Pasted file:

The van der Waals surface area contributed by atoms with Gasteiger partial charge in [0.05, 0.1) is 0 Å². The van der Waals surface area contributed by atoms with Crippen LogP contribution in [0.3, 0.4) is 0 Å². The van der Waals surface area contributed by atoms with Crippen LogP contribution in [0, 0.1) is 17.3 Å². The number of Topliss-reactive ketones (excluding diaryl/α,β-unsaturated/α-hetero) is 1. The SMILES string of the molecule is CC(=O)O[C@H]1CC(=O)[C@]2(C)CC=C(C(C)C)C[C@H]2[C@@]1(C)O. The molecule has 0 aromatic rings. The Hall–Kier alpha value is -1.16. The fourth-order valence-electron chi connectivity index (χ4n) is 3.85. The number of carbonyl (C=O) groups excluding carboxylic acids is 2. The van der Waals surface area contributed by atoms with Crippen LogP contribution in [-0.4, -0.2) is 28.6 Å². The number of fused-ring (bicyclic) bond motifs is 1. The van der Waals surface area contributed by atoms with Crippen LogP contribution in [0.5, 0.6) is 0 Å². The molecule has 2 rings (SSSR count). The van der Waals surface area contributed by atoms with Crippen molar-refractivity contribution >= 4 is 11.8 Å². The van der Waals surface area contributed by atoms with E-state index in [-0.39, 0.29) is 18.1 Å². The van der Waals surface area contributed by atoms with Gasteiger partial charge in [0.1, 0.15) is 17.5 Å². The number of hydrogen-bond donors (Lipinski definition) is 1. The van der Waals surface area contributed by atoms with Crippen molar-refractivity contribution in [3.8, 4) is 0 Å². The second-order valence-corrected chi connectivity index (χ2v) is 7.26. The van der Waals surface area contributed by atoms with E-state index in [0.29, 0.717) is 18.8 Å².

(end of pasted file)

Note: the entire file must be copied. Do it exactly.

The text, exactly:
The van der Waals surface area contributed by atoms with Gasteiger partial charge in [0.05, 0.1) is 0 Å². The van der Waals surface area contributed by atoms with Crippen LogP contribution in [0.3, 0.4) is 0 Å². The van der Waals surface area contributed by atoms with Crippen LogP contribution in [0, 0.1) is 17.3 Å². The number of Topliss-reactive ketones (excluding diaryl/α,β-unsaturated/α-hetero) is 1. The SMILES string of the molecule is CC(=O)O[C@H]1CC(=O)[C@]2(C)CC=C(C(C)C)C[C@H]2[C@@]1(C)O. The molecule has 0 aromatic rings. The Hall–Kier alpha value is -1.16. The fourth-order valence-electron chi connectivity index (χ4n) is 3.85. The number of carbonyl (C=O) groups excluding carboxylic acids is 2. The van der Waals surface area contributed by atoms with Crippen LogP contribution in [-0.4, -0.2) is 28.6 Å². The number of fused-ring (bicyclic) bond motifs is 1. The van der Waals surface area contributed by atoms with Crippen LogP contribution in [0.5, 0.6) is 0 Å². The molecule has 2 rings (SSSR count). The van der Waals surface area contributed by atoms with Crippen molar-refractivity contribution >= 4 is 11.8 Å². The van der Waals surface area contributed by atoms with E-state index in [-0.39, 0.29) is 18.1 Å². The van der Waals surface area contributed by atoms with Gasteiger partial charge in [0.1, 0.15) is 17.5 Å². The number of hydrogen-bond donors (Lipinski definition) is 1. The van der Waals surface area contributed by atoms with Crippen molar-refractivity contribution in [3.8, 4) is 0 Å². The second-order valence-corrected chi connectivity index (χ2v) is 7.26. The van der Waals surface area contributed by atoms with E-state index in [0.29, 0.717) is 18.8 Å².